Related video: The love story behind Wordle

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It’s boomed in popularity over the last month, now the viral daily word game Wordle has been bought out by the very newspaper it was inspired by – The New York Times.

Created by New York City resident Josh Wardle (yes, the name is a pun) for himself and his word game-loving partner, the puzzle challenges players to guess a five-letter word in six tries. Green letters are in the word and placed correctly, yellow letters are in the word but in the wrong place, and grey letters aren’t in it at all.

But you probably knew that already.

Since it was released to the public in October, the game has been free for everyone to play, with no adverts in sight or any monetary aspect involved – not even a request for donations from Wardle for his hard work in flooding our Twitter timelines with hundreds of green and yellow squares.

We digress. The New York Times’ purchase of Wordle – for “an undisclosed price in the low seven-figures – was announced on Monday, with the publication saying it was “thrilled” to have acquired the popular word game.

“[It] will join New York Times Games’s portfolio of original, engaging puzzle games that delight and challenge solvers every day.

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The Times remains focused on becoming the essential subscription for every English-speaking person seeking to understand and engage with the world. New York Times Games are a key part of that strategy.

“Our games already provide original, high-quality content and experiences every single day. Wordle will now play a part in that daily experience, giving millions more people around the world another reason to turn to The Times to meet their daily news and life needs,” the company said in a blog post.

However, given the outlet’s online content is paywalled, players are concerned that their favourite daily game could suffer the same fate:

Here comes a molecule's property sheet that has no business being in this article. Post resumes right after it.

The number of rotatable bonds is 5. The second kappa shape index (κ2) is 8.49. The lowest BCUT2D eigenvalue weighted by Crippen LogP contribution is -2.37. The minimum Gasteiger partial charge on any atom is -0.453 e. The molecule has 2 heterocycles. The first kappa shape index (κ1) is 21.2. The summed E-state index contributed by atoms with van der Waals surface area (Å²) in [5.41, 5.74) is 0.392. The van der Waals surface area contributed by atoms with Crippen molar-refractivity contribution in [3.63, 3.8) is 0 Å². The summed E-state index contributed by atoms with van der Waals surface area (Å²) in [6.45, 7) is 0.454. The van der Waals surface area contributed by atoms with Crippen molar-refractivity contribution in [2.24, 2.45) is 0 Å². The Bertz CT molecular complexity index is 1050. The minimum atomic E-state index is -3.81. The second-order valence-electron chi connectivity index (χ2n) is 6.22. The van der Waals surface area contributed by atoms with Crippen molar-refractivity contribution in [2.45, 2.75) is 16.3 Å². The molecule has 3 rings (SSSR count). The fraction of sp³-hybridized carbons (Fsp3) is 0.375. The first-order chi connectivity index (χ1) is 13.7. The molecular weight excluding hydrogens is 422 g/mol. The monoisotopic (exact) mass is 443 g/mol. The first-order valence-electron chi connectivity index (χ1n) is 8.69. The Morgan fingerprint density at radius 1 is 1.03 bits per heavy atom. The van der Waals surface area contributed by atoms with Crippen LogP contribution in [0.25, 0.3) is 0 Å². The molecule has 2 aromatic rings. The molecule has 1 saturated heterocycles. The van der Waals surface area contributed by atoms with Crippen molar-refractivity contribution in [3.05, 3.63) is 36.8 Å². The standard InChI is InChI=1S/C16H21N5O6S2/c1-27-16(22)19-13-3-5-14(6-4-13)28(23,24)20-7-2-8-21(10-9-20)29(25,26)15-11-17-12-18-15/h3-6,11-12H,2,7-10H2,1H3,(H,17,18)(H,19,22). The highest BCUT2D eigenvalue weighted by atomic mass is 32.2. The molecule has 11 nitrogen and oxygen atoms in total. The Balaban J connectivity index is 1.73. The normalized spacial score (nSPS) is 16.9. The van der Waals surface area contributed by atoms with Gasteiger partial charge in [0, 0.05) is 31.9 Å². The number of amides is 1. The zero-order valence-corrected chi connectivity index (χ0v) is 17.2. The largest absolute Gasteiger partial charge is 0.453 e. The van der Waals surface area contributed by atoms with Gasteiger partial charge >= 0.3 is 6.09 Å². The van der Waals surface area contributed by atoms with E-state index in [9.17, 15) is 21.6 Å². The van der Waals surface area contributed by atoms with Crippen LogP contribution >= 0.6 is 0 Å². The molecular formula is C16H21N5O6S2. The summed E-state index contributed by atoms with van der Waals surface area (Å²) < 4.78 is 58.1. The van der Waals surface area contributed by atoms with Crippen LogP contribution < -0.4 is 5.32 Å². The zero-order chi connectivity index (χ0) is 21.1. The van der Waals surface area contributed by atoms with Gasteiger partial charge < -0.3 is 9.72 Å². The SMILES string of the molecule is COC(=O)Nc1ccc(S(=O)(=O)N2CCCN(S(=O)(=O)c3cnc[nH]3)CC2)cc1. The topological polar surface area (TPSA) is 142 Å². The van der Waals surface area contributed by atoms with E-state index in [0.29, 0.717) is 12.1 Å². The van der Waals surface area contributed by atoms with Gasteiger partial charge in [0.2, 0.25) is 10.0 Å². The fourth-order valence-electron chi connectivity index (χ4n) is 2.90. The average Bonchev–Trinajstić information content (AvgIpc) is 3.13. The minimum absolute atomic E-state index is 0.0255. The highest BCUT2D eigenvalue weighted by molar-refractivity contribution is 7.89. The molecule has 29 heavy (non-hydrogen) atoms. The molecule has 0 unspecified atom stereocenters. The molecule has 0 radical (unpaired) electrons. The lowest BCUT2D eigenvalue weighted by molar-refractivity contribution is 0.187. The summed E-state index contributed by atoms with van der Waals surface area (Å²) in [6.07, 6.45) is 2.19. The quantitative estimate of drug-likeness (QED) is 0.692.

As Twitter users have noted, a New York Times news piece announcing the news is paywalled, which isn’t very reassuring when you want to stress to people that a loveable free game won’t, in fact, be paywalled.

“The company said the game would initially remain free to new and existing players,” a New York Times report on The New York Times company blog post reads.

Yes, our heads hurt too.

However, the NY Times Wordplay Twitter account tweeted that “the game will still be free”, while the company blog said: “At the time it moves to The New York Times, Wordle will be free to play for new and existing players, and no changes will be made to its gameplay”.

As for what Wordle’s creator, Josh Wardle, is saying, he said in a statement it’s been “incredible” to see his game “bring so much joy to so many”.

“It is important to me that, as Wordle grows, it continues to provide a great experience to everyone.

“Given this, I am incredibly pleased to announce that I’ve reached an agreement with The New York Times for them to take over running Wordle going forward. If you’ve followed along with the story of Wordle, you’ll know that NYT games play a big part in its origins and so this step feels very natural to me.

“When the game moves to the NYT site, it will be free to play for everyone, and I am working with them to make sure your wins and streaks will be preserved,” he said.

In other news, ‘money’ isn’t the Wordle answer today.

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